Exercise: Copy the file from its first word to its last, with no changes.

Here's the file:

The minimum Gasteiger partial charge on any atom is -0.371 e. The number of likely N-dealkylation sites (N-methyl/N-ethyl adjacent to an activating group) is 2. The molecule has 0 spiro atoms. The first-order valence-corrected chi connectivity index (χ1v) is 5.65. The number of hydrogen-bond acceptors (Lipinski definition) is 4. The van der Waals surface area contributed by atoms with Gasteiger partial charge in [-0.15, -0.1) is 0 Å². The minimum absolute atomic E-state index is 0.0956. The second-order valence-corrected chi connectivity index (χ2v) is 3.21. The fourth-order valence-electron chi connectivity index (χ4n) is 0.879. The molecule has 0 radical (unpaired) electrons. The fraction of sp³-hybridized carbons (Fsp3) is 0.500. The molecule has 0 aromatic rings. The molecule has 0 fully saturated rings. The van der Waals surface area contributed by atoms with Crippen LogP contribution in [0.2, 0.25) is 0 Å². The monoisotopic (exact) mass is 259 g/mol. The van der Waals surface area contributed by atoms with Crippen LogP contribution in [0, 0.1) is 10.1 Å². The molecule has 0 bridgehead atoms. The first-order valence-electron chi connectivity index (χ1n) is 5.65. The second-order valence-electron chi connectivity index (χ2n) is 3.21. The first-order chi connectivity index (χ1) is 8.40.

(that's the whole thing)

The minimum Gasteiger partial charge on any atom is -0.371 e. The number of likely N-dealkylation sites (N-methyl/N-ethyl adjacent to an activating group) is 2. The molecule has 0 spiro atoms. The first-order valence-corrected chi connectivity index (χ1v) is 5.65. The number of hydrogen-bond acceptors (Lipinski definition) is 4. The van der Waals surface area contributed by atoms with Gasteiger partial charge in [-0.15, -0.1) is 0 Å². The minimum absolute atomic E-state index is 0.0956. The second-order valence-corrected chi connectivity index (χ2v) is 3.21. The fourth-order valence-electron chi connectivity index (χ4n) is 0.879. The molecule has 0 radical (unpaired) electrons. The fraction of sp³-hybridized carbons (Fsp3) is 0.500. The molecule has 0 aromatic rings. The molecule has 0 fully saturated rings. The van der Waals surface area contributed by atoms with Crippen LogP contribution in [0.2, 0.25) is 0 Å². The monoisotopic (exact) mass is 259 g/mol. The van der Waals surface area contributed by atoms with Crippen LogP contribution in [0, 0.1) is 10.1 Å². The molecule has 0 bridgehead atoms. The first-order valence-electron chi connectivity index (χ1n) is 5.65. The second-order valence-electron chi connectivity index (χ2n) is 3.21. The first-order chi connectivity index (χ1) is 8.40.